Yesterday, the 116th Congress took their oaths as the most diverse congressional class in the history of our nation, with women comprising nearly 1/4 of all seats.
I woke up this morning to an exciting flurry of Tweets about this historic afternoon:
First day of a new era. 💪🏾😍 pic.twitter.com/GeGv6xvJuv
— Rep. Barbara Lee (@RepBarbaraLee) January 3, 2019
I wore all-white today to honor the women who paved the path before me, and for all the women yet to come.
From suffragettes to Shirley Chisholm, I wouldn’t be here if it wasn’t for the mothers of the movement. ⬇️ https://t.co/GBfSSYxbek
— Alexandria Ocasio-Cortez (@AOC) January 4, 2019
Here's what we did on our first day:
✓ Voted to reopen the government.
✓ Swore in most diverse Congress ever.
Here's what we're doing next:
✓ Protecting healthcare.
✓ Fighting climate change.
✓ Holding Trump accountable.
✓ Tackling corruption.
— Adam Schiff (@RepAdamSchiff) January 4, 2019
— Congresswoman Deb Haaland (@RepDebHaaland) January 3, 2019
I’m inspired by the paths these trailblazers are setting for their districts and for our country. Finally, it’s beginning to feel that the diversity among the leaders who represent all of us is beginning to move in a direction that more accurately reflects the people they serve. This is an amazing thing to see. But of course, it’s only step one.
I think a lot about how systems or organizations or groups of people come together and come apart, and I’m noticing one thing ringing loud and clear: In order to disrupt and transform a system, you have to first know the system. We see this all the time with entrepreneurs — former doctors who start tech companies to change the way healthcare works, academics who believe there’s a better way we can teach people how to learn a new language, finance professionals who want to broaden access to the way Americans save money.
But you don’t have to be a future-founder or congressperson to practice understanding a system in order to break a system. This exists in nearly every part of your life. Maybe you’re in college and you forget your keycard back to your dorm room, but you know that that side door by the basement sticks so you might be able to get in that way. Maybe you’re at a restaurant where you’re a regular and happen to you know about a particular dish or cocktail that you can only order “off-menu.” Maybe you’re working as a mid-level manager at a tech company and you know that, while the VP of Product technically has the final sign-off, you also know it’s really the collaboration of the Director of Marketing, the Head of Analytics, and that random person who you can always ask to get scrappy with ideas who will help you move the needle.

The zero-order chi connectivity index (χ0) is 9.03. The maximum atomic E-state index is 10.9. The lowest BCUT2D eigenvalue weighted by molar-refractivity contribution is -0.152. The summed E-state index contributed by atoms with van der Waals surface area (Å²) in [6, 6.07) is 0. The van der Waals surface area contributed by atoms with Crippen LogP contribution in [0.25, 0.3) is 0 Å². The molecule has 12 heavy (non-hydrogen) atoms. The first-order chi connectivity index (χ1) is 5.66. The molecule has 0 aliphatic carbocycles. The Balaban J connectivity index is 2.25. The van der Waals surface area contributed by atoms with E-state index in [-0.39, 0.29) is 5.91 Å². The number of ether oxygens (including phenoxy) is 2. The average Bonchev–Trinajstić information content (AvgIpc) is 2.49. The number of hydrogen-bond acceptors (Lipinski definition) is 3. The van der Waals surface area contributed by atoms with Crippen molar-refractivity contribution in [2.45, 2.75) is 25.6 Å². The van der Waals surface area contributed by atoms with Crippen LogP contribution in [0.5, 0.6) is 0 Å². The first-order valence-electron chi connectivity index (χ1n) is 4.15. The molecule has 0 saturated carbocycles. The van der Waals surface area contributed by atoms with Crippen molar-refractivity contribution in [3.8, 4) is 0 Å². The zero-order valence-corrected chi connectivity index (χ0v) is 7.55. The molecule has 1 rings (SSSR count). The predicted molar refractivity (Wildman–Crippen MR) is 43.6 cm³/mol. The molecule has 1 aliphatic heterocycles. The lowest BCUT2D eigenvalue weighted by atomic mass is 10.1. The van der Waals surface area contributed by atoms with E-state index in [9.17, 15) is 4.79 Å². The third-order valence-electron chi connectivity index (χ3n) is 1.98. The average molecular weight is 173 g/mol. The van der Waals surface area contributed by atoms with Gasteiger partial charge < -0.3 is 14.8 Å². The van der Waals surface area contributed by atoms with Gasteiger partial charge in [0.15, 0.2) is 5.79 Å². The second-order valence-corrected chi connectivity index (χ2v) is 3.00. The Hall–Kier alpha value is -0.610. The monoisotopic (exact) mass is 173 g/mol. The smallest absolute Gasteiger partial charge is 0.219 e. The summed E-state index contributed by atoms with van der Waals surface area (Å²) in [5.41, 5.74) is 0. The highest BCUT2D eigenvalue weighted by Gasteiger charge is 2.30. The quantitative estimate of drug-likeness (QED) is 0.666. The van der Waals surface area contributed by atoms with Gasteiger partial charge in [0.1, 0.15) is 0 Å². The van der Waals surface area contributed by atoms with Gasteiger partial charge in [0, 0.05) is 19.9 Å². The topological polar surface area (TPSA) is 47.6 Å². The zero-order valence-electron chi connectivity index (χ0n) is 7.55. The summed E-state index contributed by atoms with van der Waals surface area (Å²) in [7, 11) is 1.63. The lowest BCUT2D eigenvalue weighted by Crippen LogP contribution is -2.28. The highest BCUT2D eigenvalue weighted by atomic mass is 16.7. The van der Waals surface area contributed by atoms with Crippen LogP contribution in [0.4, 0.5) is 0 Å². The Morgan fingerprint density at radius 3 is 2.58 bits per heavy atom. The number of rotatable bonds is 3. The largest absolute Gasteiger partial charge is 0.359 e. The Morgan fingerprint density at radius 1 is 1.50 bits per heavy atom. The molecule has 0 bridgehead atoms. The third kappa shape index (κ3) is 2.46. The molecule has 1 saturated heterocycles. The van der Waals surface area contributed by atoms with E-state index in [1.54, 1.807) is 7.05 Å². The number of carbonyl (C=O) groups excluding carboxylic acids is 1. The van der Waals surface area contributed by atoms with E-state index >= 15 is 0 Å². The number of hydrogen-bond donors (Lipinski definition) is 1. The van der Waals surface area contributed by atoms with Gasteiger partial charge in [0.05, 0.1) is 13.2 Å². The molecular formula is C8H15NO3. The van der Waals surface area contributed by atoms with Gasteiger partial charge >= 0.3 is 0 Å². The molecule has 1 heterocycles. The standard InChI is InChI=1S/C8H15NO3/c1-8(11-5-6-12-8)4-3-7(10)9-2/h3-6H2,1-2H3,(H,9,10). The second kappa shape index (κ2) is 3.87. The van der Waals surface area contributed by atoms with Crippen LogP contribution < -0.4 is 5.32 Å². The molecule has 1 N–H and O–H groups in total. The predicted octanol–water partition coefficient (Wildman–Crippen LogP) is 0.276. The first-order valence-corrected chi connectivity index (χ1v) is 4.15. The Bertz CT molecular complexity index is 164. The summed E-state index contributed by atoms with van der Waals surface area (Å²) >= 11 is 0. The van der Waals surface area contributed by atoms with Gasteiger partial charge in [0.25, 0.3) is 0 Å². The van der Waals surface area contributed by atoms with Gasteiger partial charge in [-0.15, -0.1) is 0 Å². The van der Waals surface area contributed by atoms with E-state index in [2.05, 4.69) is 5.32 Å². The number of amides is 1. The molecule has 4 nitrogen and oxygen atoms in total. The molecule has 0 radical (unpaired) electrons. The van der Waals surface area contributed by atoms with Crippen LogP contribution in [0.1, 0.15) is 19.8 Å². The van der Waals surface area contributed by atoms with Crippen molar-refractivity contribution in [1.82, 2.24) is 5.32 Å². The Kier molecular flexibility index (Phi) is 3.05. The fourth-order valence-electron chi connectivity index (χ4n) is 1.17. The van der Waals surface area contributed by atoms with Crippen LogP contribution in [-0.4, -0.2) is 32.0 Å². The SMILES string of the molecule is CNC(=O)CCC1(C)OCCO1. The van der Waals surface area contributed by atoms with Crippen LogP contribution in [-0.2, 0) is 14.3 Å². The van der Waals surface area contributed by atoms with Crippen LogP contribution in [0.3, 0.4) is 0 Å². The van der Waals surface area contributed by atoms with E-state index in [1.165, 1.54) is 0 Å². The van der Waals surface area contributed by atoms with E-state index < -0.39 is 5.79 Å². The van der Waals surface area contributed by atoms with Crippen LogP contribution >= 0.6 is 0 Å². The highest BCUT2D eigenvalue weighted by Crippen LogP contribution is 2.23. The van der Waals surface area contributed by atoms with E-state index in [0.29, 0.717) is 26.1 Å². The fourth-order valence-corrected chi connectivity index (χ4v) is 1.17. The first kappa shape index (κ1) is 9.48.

There’s an oldie but goodie business-y book that gives a name to this idea — Orbiting the Giant Hairball by Gordon MacKenzie. As a 30-year employee of Hallmark Cards, Gordon learned the hard way how to get sucked inside of corporate bureaucracy. But then he learned how to see the system to free himself from the system and help the entire company innovate in new ways.
As he puts it, the first step is getting your foot in the door. The second is absorbing and internalizing as much as you can from “the hairball” that represents all of the process, the structure, the culture, the nuance. The third part, (admittedly, the most fun part), is where you “fly into orbit.” In this phase, knowing what you know about how decisions get made and which sort of people move the needle, you can forge your own path, find clever ways to get access to the resources you need, but still not be caught in the middle of the bureaucracy.
Personally, it was really hard for me to be the only woman in a boardroom for weekly, five-hour meeting. When speaking with friends of mine in the tech industry, I’ve heard echoes of these sentiments from others, too:
“It’s hard to be the only… [woman / LGBTQ person / person of color / parent / person without an MBA / person without an engineering degree / etc.] … in the room.”
There are questions only you will ask. There are feelings only you will feel. It can be lonely. It might feel like it’s impossible to move the needle. But every added person helps, and hitting a critical mass is where things start to really get interesting.
I don’t think we’re quite at critical mass level in Congress yet to make wide-sweeping changes, but wow, are we moving in the right direction. I’ll be crossing my fingers that all of these newly elected “firsts” take the time they need to know the system so they know how to break the system. We’ll know when we see them flying in orbit. And I think we’ll all be better off for it.